Everyday our brave soldiers are dying because of the proxy war being waged by our rogue neighbour – Pakistan and yet our politicians who keep chanting “Bharat Mata Ki Jai, Vande Mataram etc etc” are not ready to declare Pakistan as a “rogue and terror” nation just like Kuwait did recently and severe all ties with Pakistan! No national party is willing to support the likes of independent MP Rajeev Chandrashekhar who has tried several times to bring in a private member Bill to declare Pakistan a terror state! Most shameful!

Even former Rajya Sabha MP Maulana Mehmood Madani who is also leader of Jamiat-e-Ulema had demanded sometime back that Pakistan be named “Aatankistaan” and India should severe all ties with Pakistan but our mainstream parties who enjoy singing national songs are just not prepared for it and feel very strongly that no matter how many soldiers are killed but relations with Pakistan must remain intact! Corruption is silently killing so many people more than that of terror killings and there are so many corrupt politicians who never tire of singing national songs yet shamelessly and wantonly indulge in corruption by nexus with corrupt contractors, engineers etc in making weak roads, weak bridges and weak buildings etc thus directly ensuring that many innocent people are killed in the most brazen manner! Thus there can be no two opinions about the irrefutable truth that moral character is the biggest asset and this should always be stressed upon right from childhood but nowadays it seems that more focus is attached on national songs etc which alone is just not enough!

It is most unfortunate that sparks flew in the Maharashtra Legislative Assembly on July 28 as the ruling BJP MLAs slammed Samajwadi Party’s Abu Asim Azmi who opposed a demand for making the singing of the song mandatory in the schools and colleges of the State. What is most disconcerting to note is that Maharashtra Public Works Minister and BJP leader Chandrakant Patil even went to the extent of saying that those who want to live in the country must say Vande Mataram and Bharat Mata Ki Jai! This is just not done!

India is a very liberal and democratic country where everyone is free even to worship any God of his/her choice or not worship any God and remain an atheist! How can anyone be forced to worship a particular God or Goddess? I myself consider Bharat as father and not as Mata so will those who disagree with me beat me up? Same is the case with singing of national song or anthem. If some person does not like singing anything, that does not imply that he/she is an anti-national or does not love his/her country!

I am reminded of 1994 when my faith in Lord Shiva was completely shattered and my best friend Sageer Khan took a vow from me that I would worship Lord Shiva till my last breath just like he himself worshipped Allah. He rightly said to me to always remember that anything can be changed but parents, religion which includes God whom we worship right from our childhood days and nationality can never be shunned or changed! I had to agree not at gunpoint but because of friendpoint which he pointed towards me and while visiting temple alone I used to utter “Matha to tekna hain tekna hain tekna hain Shraddha nahin hain bhakti nahin hain paar matha to tekna hain tekna hain tekna hain, naak to ragaadni hain Sageer Khan ne kahan hain Sageer Khan ne kahan hain”.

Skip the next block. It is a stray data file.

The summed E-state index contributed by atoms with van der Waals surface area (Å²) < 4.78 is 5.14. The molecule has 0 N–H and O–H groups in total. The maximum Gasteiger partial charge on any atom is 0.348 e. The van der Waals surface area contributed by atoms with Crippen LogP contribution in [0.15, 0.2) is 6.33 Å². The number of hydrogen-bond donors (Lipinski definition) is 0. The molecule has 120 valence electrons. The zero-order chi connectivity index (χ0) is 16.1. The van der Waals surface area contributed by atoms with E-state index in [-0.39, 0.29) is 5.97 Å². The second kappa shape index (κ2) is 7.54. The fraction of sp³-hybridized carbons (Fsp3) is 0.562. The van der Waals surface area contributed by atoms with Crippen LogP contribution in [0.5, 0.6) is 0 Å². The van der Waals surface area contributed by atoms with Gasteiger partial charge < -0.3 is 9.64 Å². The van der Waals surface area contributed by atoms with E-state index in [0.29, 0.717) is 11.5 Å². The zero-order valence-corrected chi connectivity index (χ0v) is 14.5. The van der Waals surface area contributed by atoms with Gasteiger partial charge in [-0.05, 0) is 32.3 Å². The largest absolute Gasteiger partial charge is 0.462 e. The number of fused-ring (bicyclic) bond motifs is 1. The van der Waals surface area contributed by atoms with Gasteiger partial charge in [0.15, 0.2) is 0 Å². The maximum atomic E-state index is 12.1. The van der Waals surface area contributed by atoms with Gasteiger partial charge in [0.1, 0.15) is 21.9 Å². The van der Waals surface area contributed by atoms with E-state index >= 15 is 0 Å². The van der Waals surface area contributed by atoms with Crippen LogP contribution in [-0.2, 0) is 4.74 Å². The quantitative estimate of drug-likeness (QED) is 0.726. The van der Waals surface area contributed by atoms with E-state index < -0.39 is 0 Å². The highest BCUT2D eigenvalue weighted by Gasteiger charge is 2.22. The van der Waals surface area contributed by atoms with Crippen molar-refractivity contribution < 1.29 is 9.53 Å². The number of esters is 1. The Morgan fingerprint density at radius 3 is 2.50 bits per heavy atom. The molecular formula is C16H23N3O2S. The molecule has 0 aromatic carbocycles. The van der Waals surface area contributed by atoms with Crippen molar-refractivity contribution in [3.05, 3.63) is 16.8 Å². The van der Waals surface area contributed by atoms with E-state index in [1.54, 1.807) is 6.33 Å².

An old priest used to observe me daily and one day he said to me that, “You are doing a crime by worshipping Lord Shiva against your wishes and Lord Shiva will be more angry with you”. I said that I don’t care but I have to fulfill the vow which I gave to my best friend Sageer. He said that Lord Shiva will be most angry with your best friend Sageer Khan because no God wants that anyone should worship him/her against his/her own wishes and your best friend Sageer Khan has committed the biggest sin by forcing you to worship Lord Shiva whom you don’t want to even see! From then on I decided to always go to temple only with true dedication and not because of gunpoint or friendpoint – Sageer Khan! Also, Sageer himself never wanted that I should worship Lord Shiva in a disinterested manner or in a forcible manner.

Same is the case with singing of songs. No song whether it is national song or national anthem can be forced on anyone whether it is Waris Pathan or Abu Asim Azmi or anyone else! Singing of song or anthem has to be purely voluntary! There should be no coercion at all under any circumstances.  Just because a person does not sing a song or anthem does not make him/her an anti-national and just because a person sings a song or anthem does not make him/her a true patriot! This is what we all especially those who are educated must understand and stop quarreling over such trivial issues like illiterate people! Also, Supreme Court itself had on a writ petition on this specific issue of singing of national song clearly stated that there is no mention in the Constitution of the national song that Vande Mataram is meant to be.